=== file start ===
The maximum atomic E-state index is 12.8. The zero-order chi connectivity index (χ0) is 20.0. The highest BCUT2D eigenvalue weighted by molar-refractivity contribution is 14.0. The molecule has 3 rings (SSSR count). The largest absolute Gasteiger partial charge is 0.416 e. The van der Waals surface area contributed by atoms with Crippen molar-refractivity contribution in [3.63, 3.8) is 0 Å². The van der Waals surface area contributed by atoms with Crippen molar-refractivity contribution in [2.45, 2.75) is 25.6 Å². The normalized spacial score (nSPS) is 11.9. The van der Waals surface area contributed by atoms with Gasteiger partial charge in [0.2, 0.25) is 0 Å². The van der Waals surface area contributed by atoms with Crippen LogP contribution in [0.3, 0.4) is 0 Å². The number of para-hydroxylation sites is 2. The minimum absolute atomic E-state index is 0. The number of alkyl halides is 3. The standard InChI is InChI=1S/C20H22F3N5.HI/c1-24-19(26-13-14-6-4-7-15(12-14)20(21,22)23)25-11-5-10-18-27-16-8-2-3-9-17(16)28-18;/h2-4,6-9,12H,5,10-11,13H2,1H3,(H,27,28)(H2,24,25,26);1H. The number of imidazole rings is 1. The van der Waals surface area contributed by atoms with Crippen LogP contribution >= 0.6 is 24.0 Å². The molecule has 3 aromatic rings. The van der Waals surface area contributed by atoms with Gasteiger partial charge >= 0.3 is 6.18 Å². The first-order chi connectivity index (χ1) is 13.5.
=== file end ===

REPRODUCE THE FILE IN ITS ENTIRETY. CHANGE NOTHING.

The maximum atomic E-state index is 12.8. The zero-order chi connectivity index (χ0) is 20.0. The highest BCUT2D eigenvalue weighted by molar-refractivity contribution is 14.0. The molecule has 3 rings (SSSR count). The largest absolute Gasteiger partial charge is 0.416 e. The van der Waals surface area contributed by atoms with Crippen molar-refractivity contribution in [3.63, 3.8) is 0 Å². The van der Waals surface area contributed by atoms with Crippen molar-refractivity contribution in [2.45, 2.75) is 25.6 Å². The normalized spacial score (nSPS) is 11.9. The van der Waals surface area contributed by atoms with Gasteiger partial charge in [0.2, 0.25) is 0 Å². The van der Waals surface area contributed by atoms with Crippen LogP contribution in [0.3, 0.4) is 0 Å². The number of para-hydroxylation sites is 2. The minimum absolute atomic E-state index is 0. The number of alkyl halides is 3. The standard InChI is InChI=1S/C20H22F3N5.HI/c1-24-19(26-13-14-6-4-7-15(12-14)20(21,22)23)25-11-5-10-18-27-16-8-2-3-9-17(16)28-18;/h2-4,6-9,12H,5,10-11,13H2,1H3,(H,27,28)(H2,24,25,26);1H. The number of imidazole rings is 1. The van der Waals surface area contributed by atoms with Crippen LogP contribution >= 0.6 is 24.0 Å². The molecule has 3 aromatic rings. The van der Waals surface area contributed by atoms with Gasteiger partial charge >= 0.3 is 6.18 Å². The first-order chi connectivity index (χ1) is 13.5.